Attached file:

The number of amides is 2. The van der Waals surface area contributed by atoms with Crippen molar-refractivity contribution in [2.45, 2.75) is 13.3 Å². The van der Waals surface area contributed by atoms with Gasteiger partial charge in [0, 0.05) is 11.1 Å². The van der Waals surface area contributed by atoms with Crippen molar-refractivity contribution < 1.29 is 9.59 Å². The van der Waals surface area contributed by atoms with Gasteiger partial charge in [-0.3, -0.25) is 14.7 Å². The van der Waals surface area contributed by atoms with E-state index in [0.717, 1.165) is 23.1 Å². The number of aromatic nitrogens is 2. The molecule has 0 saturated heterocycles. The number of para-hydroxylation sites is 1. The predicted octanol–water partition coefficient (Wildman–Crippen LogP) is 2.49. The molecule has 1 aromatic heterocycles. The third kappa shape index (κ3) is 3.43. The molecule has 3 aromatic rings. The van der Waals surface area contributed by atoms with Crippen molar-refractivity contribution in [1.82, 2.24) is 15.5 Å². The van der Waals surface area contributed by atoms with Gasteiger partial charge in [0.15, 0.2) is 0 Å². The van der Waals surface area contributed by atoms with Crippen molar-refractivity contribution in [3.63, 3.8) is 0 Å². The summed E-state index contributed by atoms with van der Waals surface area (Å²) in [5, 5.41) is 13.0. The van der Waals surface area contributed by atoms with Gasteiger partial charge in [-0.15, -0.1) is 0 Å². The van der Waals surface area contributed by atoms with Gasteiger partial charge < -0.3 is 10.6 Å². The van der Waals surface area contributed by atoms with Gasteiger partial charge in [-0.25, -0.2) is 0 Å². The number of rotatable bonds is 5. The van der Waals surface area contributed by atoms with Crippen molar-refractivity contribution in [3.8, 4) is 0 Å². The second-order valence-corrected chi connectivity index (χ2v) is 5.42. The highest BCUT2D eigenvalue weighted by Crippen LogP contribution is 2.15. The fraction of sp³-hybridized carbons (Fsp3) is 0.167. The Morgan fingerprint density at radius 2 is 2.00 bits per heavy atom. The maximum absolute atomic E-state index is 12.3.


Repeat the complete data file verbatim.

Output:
The number of amides is 2. The van der Waals surface area contributed by atoms with Crippen molar-refractivity contribution in [2.45, 2.75) is 13.3 Å². The van der Waals surface area contributed by atoms with Gasteiger partial charge in [0, 0.05) is 11.1 Å². The van der Waals surface area contributed by atoms with Crippen molar-refractivity contribution < 1.29 is 9.59 Å². The van der Waals surface area contributed by atoms with Gasteiger partial charge in [-0.3, -0.25) is 14.7 Å². The van der Waals surface area contributed by atoms with E-state index in [0.717, 1.165) is 23.1 Å². The number of aromatic nitrogens is 2. The molecule has 0 saturated heterocycles. The number of para-hydroxylation sites is 1. The predicted octanol–water partition coefficient (Wildman–Crippen LogP) is 2.49. The molecule has 1 aromatic heterocycles. The third kappa shape index (κ3) is 3.43. The molecule has 3 aromatic rings. The van der Waals surface area contributed by atoms with Crippen molar-refractivity contribution in [1.82, 2.24) is 15.5 Å². The van der Waals surface area contributed by atoms with Gasteiger partial charge in [0.15, 0.2) is 0 Å². The van der Waals surface area contributed by atoms with Crippen molar-refractivity contribution in [3.63, 3.8) is 0 Å². The summed E-state index contributed by atoms with van der Waals surface area (Å²) in [5, 5.41) is 13.0. The van der Waals surface area contributed by atoms with Gasteiger partial charge in [-0.15, -0.1) is 0 Å². The van der Waals surface area contributed by atoms with Gasteiger partial charge < -0.3 is 10.6 Å². The van der Waals surface area contributed by atoms with Gasteiger partial charge in [-0.25, -0.2) is 0 Å². The number of rotatable bonds is 5. The van der Waals surface area contributed by atoms with Crippen molar-refractivity contribution in [3.8, 4) is 0 Å². The second-order valence-corrected chi connectivity index (χ2v) is 5.42. The highest BCUT2D eigenvalue weighted by Crippen LogP contribution is 2.15. The fraction of sp³-hybridized carbons (Fsp3) is 0.167. The Morgan fingerprint density at radius 2 is 2.00 bits per heavy atom. The maximum absolute atomic E-state index is 12.3.